“With all of the recently reported electronic surveillance, intercepts, unmasking and illegal leaking of information, I have no idea whether there are ‘tapes’ or recordings of my conversations with James Comey, but I did not make, and do not have, any such recordings,” Trump stated in a pair of tweets on Thursday afternoon.
St. Louis Post-Dispatch:
ST. LOUIS • An off-duty officer was wounded by "friendly fire" as police looked for suspects after a stolen vehicle fled police and crashed late Wednesday.I was originally going to give the St. Louis police the face-palming bear for this, but I decided another reaction was more appropriate:
The injured off-duty officer was treated at a hospital released on Thursday. The suspect was also treated, and released into police custody.
At Barnes-Jewish Hospital early Thursday, Interim Police Chief Lawrence O’Toole told reporters the off-duty officer had come out of his home to help after the stolen car crashed nearby, and was hit in the crossfire between officers and suspects who had been in the car.
But police now say the off-duty officer was shot by a fellow cop who did not recognize him as an officer, in a separate encounter away from the initial crash.
According to a department summary of the incident released later Thursday, two officers who encountered the armed off-duty officer ordered him to the ground. He complied. When they recognized the off-duty officer, they told him he could stand up and walk toward them.
Another officer just arriving at the scene saw the off-duty officer get up and, not knowing he was an officer, fired his weapon once at the man. He hit the off-duty officer in the arm, the department said.
If you ever needed a reminder that the police are more about "enforcement" than "justice", look no further than this story. Even cops aren't safe around other cops.
Thursday, June 22, 2017
(hat tip to Wikipedia for the pic)
"What do such machines really do? They increase the number of things we can do without thinking. Things we do without thinking — there's the real danger."--Frank Herbert, from the novel God Emperor of Dune
President Trump announced Wednesday night that he will soon ask Congress to pass legislation banning immigrants from accessing public assistance within five years of entering the U.S.
“The time has come for new immigration rules that say ... those seeking immigration into our country must be able to support themselves financially and should not use welfare for a period of at least five years," Trump told a campaign-style rally in Grand Rapids, Iowa.
Trump's proposal would build on the Personal Responsibility and Work Opportunity Reconciliation Act of 1996, which allows federal authorities to deport immigrants who become public dependents within five years of their arrival. Many of that law’s provisions were rolled back during the George W. Bush and Barack Obama administrations, but Trump's proposal would make more categories of federal benefits off-limits to immigrants.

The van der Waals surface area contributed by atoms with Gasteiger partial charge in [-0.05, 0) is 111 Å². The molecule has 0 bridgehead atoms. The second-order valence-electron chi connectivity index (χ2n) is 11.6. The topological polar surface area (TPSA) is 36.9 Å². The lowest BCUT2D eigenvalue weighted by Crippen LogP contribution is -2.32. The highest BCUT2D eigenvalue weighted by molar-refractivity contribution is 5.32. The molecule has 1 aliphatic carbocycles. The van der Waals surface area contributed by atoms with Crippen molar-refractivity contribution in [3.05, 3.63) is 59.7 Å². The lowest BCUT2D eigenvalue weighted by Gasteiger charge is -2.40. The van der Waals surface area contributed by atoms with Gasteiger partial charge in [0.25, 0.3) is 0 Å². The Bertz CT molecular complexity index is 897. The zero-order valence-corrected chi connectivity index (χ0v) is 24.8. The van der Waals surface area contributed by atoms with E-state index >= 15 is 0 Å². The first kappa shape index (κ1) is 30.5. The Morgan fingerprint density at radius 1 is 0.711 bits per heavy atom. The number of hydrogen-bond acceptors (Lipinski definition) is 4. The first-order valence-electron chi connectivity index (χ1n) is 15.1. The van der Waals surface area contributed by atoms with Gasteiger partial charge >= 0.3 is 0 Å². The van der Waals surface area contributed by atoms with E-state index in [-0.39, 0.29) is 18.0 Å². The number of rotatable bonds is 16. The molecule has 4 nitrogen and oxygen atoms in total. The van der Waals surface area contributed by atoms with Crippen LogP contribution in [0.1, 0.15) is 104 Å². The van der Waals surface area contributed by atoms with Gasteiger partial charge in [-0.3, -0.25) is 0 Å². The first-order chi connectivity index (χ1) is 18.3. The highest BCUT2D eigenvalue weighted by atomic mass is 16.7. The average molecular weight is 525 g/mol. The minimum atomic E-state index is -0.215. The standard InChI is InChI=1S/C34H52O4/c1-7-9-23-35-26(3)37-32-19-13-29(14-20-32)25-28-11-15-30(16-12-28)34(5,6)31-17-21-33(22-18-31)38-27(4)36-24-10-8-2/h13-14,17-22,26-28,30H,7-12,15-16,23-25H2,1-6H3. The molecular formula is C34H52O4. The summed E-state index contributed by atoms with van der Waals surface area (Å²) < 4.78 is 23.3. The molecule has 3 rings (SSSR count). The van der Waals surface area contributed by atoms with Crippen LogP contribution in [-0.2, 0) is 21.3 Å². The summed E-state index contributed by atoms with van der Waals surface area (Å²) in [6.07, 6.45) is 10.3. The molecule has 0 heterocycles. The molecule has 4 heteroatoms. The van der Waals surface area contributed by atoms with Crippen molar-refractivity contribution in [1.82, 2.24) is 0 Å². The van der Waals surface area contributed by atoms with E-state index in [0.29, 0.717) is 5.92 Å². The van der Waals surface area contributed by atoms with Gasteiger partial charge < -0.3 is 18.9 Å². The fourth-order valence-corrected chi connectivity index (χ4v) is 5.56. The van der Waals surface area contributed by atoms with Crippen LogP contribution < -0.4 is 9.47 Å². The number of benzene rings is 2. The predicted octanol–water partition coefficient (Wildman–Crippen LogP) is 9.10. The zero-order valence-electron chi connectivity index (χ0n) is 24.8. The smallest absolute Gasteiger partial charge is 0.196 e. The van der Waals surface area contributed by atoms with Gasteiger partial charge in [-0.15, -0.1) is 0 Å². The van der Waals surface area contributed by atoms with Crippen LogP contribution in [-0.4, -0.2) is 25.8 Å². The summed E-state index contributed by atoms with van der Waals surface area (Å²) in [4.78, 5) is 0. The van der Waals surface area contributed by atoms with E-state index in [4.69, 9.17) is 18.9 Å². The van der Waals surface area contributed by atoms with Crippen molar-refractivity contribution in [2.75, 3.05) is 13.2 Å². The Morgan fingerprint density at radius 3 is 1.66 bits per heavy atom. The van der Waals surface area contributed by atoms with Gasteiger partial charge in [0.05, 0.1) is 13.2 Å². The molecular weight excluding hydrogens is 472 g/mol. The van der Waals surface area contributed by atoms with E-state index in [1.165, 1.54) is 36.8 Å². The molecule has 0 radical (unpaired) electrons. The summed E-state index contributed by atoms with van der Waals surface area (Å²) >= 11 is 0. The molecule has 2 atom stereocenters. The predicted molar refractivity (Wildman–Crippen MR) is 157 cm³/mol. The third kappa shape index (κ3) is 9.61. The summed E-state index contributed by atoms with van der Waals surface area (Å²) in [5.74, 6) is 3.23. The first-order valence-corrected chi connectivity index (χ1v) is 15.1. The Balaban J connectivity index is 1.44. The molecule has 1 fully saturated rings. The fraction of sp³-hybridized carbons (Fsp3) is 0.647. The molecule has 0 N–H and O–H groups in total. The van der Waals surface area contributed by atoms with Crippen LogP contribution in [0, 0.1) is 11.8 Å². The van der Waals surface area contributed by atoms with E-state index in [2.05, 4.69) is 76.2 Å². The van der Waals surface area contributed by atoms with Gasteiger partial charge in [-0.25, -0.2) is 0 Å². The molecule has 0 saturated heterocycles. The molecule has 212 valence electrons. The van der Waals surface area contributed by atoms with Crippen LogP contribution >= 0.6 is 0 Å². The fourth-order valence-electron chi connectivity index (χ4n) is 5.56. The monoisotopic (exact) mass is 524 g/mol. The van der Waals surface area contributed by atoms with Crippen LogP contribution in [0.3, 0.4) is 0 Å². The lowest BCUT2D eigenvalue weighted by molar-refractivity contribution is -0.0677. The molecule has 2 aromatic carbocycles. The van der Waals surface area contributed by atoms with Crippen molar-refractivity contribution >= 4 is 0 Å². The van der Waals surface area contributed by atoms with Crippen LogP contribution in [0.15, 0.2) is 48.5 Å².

...In requesting these changes, the White House will cite a 2015 report from the Center for Immigration Studies that found 51 percent of households headed by an immigrant are using some form of public assistance, compared to 30 percent among non-immigrant families. That report has been disputed by critics who say it does not take into account the nuances of many immigrant families.If immigrant households only used 10%, would that make this proposal a bad idea? Not at all. People shouldn't come to this country to collect welfare.
Regardless of where you stand on this issue, it is politically touchy for the Left, considering Bill Clinton was the first to sign it into law, and it took true Leftists like Bush and Obama to backtrack on it. The fact CNN gave this proposal a bare mention on a video tells you how sensitive it is.
So what was CNN's lede in the absence of the Trump proposal?
President Donald Trump's son-in-law and top aide Jared Kushner should "absolutely" have his security clearance suspended, Rep. Mike Quigley told CNN's Wolf Blitzer in an interview Wednesday afternoon.Kushner's crime? He contacted Russia during the Trump team's transition. Of course, he also contacted other countries, because that was his job.
Appearing on "The Situation Room," the Illinois Democrat said Kushner "shouldn't have clearance at this point," echoing a letter from House oversight committee ranking Democrat Elijah Cummings and citing a "whole series of activities," including "concerns about Mr. Kushner's activities prior to the Inauguration."
So is there something specific behind this?
In his interview with CNN, Quigley indicated there were additional concerns about Kushner's security clearance, referencing "a whole series of activities that I can't get into at this point in time, but they raise concerns about his judgment and his ability to keep our nation's secrets." When pressed by Wolf Blitzer, Quigley said, "I can't get into details, because some of those things were also discussed in classified settings."Maybe there is something there, but if they cannot discuss it, then there is nothing there. Which means this isn't a story. The fact it is being promoted by an obviously partisan Democratic representative adds to the lack of substance. At best, this should get a mention in a political rumor column, not a lede story.